In Brief

Today’s back pages: Uefa decision is good news for Liverpool

A round-up of the sport headlines from UK newspapers on 24 April

Are we the champions?

Liverpool manager Jurgen Klopp adorns the back page of The Daily Telegraph after Uefa’s decision that qualification for next season’s European competitions has to be based on “sporting merit”. 

The Daily Mirror says that in making its decision, Uefa has “effectively taken the possibility of a null and void Premier League season off the table”, which it believes is good news for Liverpool. 

Why? Because it means that should it not be possible to complete the 2019-20 season, then Liverpool will be crowned champions as they were top of the table when sport went into shutdown. 

That also means, of course, they will qualify for next season’s Champions League along with Leicester City, Chelsea and Manchester City. However, with City banned from European competition next season due to financial fair play irregularities, their place would be taken by Manchester United. 

Sheffield United and Wolverhampton Wanderers would qualify for the Europa League, and if a points-per-game rule is applied then Arsenal would also do so ahead of Tottenham.

British sport faces bankruptcy the longer the lockdown lasts

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Dier in the dock

The Times has a picture of Eric Dier on its back page and it’s one that has landed the Spurs and England star in hot water. 

The photo shows Dier clambering over the seats to confront a fan who allegedly was abusing his brother, but whatever the reasons for entering the stands at the end of Tottenham’s FA Cup defeat to Norwich in March the Football Association (FA) aren’t impressed.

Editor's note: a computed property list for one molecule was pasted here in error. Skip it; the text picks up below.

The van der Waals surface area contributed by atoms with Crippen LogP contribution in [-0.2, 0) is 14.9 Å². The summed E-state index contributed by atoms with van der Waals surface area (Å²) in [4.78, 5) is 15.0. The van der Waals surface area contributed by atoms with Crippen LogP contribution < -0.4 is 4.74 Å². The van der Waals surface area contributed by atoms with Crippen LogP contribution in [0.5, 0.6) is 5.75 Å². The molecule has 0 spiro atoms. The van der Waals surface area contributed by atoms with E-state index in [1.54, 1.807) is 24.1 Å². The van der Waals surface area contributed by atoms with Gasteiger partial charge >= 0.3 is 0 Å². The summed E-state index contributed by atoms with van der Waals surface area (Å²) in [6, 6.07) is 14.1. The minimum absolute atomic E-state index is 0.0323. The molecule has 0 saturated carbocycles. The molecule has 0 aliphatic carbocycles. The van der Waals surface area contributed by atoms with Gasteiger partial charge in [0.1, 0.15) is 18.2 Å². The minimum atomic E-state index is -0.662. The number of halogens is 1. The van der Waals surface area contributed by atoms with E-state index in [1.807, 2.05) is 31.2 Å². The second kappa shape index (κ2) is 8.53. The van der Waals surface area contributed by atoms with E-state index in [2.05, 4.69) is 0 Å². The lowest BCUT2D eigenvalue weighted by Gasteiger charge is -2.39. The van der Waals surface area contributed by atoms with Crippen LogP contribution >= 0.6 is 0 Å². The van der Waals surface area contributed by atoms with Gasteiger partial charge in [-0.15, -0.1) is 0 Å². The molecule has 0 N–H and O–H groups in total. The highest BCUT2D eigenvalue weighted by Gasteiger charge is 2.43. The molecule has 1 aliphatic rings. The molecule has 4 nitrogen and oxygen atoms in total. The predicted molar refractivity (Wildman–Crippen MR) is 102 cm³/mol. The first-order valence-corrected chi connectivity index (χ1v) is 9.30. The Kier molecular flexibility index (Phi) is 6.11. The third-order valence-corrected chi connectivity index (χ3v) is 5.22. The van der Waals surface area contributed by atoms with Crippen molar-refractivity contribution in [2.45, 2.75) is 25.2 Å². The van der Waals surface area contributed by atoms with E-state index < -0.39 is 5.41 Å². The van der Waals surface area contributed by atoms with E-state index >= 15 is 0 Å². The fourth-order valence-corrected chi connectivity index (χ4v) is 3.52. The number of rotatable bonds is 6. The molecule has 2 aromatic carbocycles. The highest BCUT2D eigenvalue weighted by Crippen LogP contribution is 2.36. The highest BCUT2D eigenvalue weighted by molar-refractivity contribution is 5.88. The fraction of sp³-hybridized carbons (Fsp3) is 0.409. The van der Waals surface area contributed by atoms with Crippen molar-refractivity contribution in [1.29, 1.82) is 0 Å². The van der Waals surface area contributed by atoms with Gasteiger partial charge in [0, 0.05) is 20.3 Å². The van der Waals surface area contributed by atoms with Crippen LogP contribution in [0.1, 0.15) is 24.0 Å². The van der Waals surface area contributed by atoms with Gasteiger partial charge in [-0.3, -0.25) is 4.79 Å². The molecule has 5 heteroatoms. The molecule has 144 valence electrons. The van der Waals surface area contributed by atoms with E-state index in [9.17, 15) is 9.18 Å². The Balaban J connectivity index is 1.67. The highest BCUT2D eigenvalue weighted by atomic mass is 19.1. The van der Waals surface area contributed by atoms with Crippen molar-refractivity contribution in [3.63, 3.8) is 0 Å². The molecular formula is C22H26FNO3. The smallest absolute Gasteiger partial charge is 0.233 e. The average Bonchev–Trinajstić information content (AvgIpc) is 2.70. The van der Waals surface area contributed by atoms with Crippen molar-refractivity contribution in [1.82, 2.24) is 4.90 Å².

The FA said: “Eric Dier has been charged with misconduct for a breach of FA Rule E3. It is alleged that the Tottenham Hotspur midfielder’s actions were improper and/or threatening.” 

Dier, who was led away by stewards before he could get close to the fan, has until 8 May to respond.

Cricket in crisis

The Daily Mail’s focus is on the growing crisis within cricket, specifically the uncertainty about the launch of The Hundred. 

It was hoped within the England and Wales Cricket Board (ECB) that the competition - designed to attract a new audience to the sport - would generate revenue of £51m this year, with £6.5m coming from ticket sales, £4m in sponsorship and £4m from overseas broadcast rights. But the Mail says those projections lie in ruins after the coronavirus lockdown. 

The ECB meets today to discuss the crisis and it’s expected to be announced that there will be no cricket played in the country before July at the earliest. 

The Mail predicts that the launch of the Hundred could be postponed until 2021 but also questions its very future given the financial crisis that cricket finds itself in.

Today’s sport headlines

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